Iodine nitrogen

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Structural formula
Structural formula of iodine nitrogen
Surname Iodine nitrogen
other names

Nitrogen triiodide

Molecular formula NI 3
Brief description

black-brown solid

External identifiers / databases
CAS number
  • 13444-85-4 (NI 3 )
  • 14014-86-9 (NI 3 ⋅ NH 3 )
  • 15823-38-8 (NI 3 ⋅ 3 NH 3 )
PubChem 61603
ChemSpider 55511
Wikidata Q407716
Molar mass 394.7 g mol −1
Physical state



decomposes in water

safety instructions
GHS hazard labeling
no classification available
As far as possible and customary, SI units are used. Unless otherwise noted, the data given apply to standard conditions .

Iodine nitrogen (NI 3 ), also known as nitrogen triiodide or chemically correct with iodine nitride , is an extremely labile chemical compound of iodine and nitrogen , which shows a strongly exothermic reaction ( explosion ) even with the slightest input of energy due to friction, impact or vibration .

Nitrogen triiodide belongs to the group of nitrogen halides .


In pure form, iodine nitrogen was first synthesized in 1990 from boron nitride and iodine fluoride at −30 ° C in trichlorofluoromethane .

It is more common to display it by introducing iodine vapor or adding iodine crystals to a concentrated aqueous ammonia solution. The nitrogen is halogenated (only formally analogous to the hydrocarbons ). This leads to the formation of a polymeric nitrogen triiodide-ammonia adduct, usually referred to as iodine-nitrogen, NI 3 · NH 3 . This forms black-brown, rhombic crystals which decompose in water to form hydrogen iodide , iodine and ammonia.

The product is highly explosive and must be handled with the necessary care.


Dry iodine nitrogen decomposes explosively with the slightest mechanical impact. Even a light touch with a bird's feather triggers the explosion. Spontaneous explosions also occur. The explosion always occurs with a very sharp bang. Great care must be taken with the dry solid. In contrast to the dried solid, it is safe to work with alcohol-moist iodine nitrogen, which makes this substance a popular prank for chemists in smaller quantities.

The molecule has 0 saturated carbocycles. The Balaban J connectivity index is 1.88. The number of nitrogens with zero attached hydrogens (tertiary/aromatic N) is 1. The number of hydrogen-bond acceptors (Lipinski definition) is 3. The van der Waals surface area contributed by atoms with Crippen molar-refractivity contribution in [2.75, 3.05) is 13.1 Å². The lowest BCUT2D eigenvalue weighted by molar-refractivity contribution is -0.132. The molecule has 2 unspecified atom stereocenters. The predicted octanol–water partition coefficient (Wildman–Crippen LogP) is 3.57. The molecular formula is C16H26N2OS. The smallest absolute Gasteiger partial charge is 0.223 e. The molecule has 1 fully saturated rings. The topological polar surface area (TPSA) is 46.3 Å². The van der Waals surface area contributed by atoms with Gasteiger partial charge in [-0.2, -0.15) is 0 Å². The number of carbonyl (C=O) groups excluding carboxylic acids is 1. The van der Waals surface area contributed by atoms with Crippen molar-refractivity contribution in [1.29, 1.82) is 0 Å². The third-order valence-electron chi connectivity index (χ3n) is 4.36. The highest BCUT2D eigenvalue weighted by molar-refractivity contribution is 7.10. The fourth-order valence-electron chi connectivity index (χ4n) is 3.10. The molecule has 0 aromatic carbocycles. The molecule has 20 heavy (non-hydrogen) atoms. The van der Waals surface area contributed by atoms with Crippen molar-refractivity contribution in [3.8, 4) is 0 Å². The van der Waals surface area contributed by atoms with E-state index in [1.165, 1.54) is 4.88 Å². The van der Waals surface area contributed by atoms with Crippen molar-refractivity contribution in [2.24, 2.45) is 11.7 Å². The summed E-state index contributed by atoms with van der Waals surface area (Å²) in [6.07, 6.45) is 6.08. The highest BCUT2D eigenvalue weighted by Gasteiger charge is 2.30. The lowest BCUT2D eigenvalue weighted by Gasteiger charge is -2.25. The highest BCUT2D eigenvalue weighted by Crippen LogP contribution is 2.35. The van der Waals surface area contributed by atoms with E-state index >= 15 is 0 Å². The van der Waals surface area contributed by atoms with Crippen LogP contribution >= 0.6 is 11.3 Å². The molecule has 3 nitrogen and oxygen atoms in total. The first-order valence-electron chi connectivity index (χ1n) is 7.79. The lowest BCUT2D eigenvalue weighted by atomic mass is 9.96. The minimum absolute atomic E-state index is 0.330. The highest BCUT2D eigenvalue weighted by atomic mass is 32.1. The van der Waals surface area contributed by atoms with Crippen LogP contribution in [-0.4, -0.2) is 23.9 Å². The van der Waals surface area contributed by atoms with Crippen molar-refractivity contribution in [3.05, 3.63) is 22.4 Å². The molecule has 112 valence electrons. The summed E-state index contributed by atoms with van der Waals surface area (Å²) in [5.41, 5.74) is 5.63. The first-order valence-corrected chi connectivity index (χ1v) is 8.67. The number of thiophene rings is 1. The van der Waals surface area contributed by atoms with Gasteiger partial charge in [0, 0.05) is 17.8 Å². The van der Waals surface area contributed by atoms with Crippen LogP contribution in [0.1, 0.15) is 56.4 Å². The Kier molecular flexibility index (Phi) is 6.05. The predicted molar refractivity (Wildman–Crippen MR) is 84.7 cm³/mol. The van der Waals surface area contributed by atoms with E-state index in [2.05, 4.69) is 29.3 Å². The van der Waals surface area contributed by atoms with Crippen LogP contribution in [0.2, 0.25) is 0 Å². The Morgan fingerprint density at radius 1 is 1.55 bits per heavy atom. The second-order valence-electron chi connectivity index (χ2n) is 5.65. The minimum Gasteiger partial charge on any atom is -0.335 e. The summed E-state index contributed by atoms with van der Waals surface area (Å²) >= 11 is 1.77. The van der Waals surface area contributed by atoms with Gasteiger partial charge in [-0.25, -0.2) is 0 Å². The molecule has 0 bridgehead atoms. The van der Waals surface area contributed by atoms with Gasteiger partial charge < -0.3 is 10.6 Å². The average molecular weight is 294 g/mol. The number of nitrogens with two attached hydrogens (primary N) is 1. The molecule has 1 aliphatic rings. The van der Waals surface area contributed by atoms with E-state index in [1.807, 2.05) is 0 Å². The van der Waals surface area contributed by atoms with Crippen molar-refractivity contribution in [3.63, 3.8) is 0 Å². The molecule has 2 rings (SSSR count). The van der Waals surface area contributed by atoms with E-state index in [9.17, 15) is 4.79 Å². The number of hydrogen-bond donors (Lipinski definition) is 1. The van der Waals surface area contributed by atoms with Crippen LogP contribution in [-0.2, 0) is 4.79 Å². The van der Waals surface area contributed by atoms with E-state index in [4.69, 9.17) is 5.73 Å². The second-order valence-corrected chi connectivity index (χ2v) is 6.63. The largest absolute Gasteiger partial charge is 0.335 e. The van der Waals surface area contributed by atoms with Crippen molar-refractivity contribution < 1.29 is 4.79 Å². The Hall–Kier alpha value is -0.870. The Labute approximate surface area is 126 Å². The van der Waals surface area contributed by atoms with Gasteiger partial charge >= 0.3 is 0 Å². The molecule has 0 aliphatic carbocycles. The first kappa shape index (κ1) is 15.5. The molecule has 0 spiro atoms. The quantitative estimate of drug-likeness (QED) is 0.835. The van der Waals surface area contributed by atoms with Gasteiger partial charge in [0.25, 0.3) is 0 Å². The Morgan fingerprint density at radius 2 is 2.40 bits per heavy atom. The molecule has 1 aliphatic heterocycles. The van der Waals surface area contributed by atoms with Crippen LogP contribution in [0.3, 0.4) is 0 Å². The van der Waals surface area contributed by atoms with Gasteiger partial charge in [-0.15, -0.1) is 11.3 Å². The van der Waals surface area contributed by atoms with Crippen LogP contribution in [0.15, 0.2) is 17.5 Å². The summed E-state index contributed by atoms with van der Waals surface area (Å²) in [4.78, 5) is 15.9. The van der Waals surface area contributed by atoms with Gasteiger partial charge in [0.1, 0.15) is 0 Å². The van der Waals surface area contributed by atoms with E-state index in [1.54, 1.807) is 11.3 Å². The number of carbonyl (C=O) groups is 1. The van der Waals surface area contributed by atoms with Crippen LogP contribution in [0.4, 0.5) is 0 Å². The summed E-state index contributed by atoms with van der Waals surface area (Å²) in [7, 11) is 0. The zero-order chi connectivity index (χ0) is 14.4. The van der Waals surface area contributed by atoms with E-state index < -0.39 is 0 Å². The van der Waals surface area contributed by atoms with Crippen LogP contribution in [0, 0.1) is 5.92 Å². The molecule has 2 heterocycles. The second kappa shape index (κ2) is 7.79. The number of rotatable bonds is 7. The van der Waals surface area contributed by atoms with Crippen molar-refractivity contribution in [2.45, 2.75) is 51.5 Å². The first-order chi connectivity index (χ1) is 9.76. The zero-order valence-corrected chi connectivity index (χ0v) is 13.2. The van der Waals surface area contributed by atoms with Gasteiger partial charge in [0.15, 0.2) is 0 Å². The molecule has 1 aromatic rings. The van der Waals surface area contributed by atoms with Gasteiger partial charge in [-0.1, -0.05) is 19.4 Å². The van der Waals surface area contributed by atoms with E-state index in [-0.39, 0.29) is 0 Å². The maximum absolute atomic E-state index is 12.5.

Ammonia adducts

Depending on the temperature and solvent, iodine-nitrogen forms differently colored polymeric adducts with ammonia corresponding to the hydrates :

  • at temperatures from −30 to −15 ° C, a black-brown precipitate with the composition (NI 3  · NH 3 ) n is formed by adding iodine to a concentrated ammonia solution ;
  • at −35 to −70 ° C a green, iridescent, poorly soluble polymer of the formula (NI 3  · 3 NH 3 ) n is formed in liquid ammonia ;
  • At −75 to −95 ° C, a red precipitate of a polymer (NI 3  · 5 NH 3 ) n forms in a 2: 1 mixture of chloroform and ammonia .

The latter two adducts can be converted into one another by varying the temperature. All polymers consist of chains of NI 4 - tetrahedra which are additionally surrounded by ammonia molecules.


Because of its instability, iodine nitrogen has no practical use as an explosive . The synthesis of very small quantities is interesting for didactic illustration in the context of chemistry lessons, but is explicitly prohibited in Germany's schools. The dried compound is very delicate and immediately disintegrates when touched or heated with a spectacular bang accompanied by a purple cloud of iodine.

Web links

Individual evidence

  1. a b Entry on iodine nitrogen. In: Römpp Online . Georg Thieme Verlag, accessed on July 15, 2014.
  2. This substance has either not yet been classified with regard to its hazardousness or a reliable and citable source has not yet been found.
  3. HP Latscha, HA Klein: Inorganische Chemie , 2002, p. 312ff, Springer, ISBN 3-540-42938-7
  4. J. Jander: Non-Aqueous Solvents for Preparation and Reactions of Nitrogen Halogen Compound (PDF; 465 kB), Pure Appl. Chem. , Vol. 49, pp. 67-73, Pergamon, 1977
  5. Guideline on safety in teaching , resolution of the KMK of September 9, 1994 as amended on June 14, 2019, p. 85, accessed on May 10, 2020.